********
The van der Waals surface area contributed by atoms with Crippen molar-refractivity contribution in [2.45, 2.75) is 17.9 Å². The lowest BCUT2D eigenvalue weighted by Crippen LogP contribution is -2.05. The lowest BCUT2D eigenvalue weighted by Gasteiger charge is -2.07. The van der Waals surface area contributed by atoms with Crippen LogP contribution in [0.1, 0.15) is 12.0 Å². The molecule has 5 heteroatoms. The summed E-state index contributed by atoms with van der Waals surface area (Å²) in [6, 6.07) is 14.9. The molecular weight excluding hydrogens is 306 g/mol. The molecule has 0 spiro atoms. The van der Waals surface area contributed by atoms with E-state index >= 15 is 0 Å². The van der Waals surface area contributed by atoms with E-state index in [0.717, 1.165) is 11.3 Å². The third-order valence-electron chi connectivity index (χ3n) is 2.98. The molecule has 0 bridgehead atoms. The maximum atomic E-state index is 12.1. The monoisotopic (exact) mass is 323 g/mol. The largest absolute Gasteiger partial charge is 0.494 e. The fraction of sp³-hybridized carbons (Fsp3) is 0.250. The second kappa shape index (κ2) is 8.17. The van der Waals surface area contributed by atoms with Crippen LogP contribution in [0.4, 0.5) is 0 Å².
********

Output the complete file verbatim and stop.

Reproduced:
The van der Waals surface area contributed by atoms with Crippen molar-refractivity contribution in [2.45, 2.75) is 17.9 Å². The lowest BCUT2D eigenvalue weighted by Crippen LogP contribution is -2.05. The lowest BCUT2D eigenvalue weighted by Gasteiger charge is -2.07. The van der Waals surface area contributed by atoms with Crippen LogP contribution in [0.1, 0.15) is 12.0 Å². The molecule has 5 heteroatoms. The summed E-state index contributed by atoms with van der Waals surface area (Å²) in [6, 6.07) is 14.9. The molecular weight excluding hydrogens is 306 g/mol. The molecule has 0 spiro atoms. The van der Waals surface area contributed by atoms with E-state index >= 15 is 0 Å². The van der Waals surface area contributed by atoms with E-state index in [0.717, 1.165) is 11.3 Å². The third-order valence-electron chi connectivity index (χ3n) is 2.98. The molecule has 0 bridgehead atoms. The maximum atomic E-state index is 12.1. The monoisotopic (exact) mass is 323 g/mol. The largest absolute Gasteiger partial charge is 0.494 e. The fraction of sp³-hybridized carbons (Fsp3) is 0.250. The second kappa shape index (κ2) is 8.17. The van der Waals surface area contributed by atoms with Crippen LogP contribution in [0.4, 0.5) is 0 Å².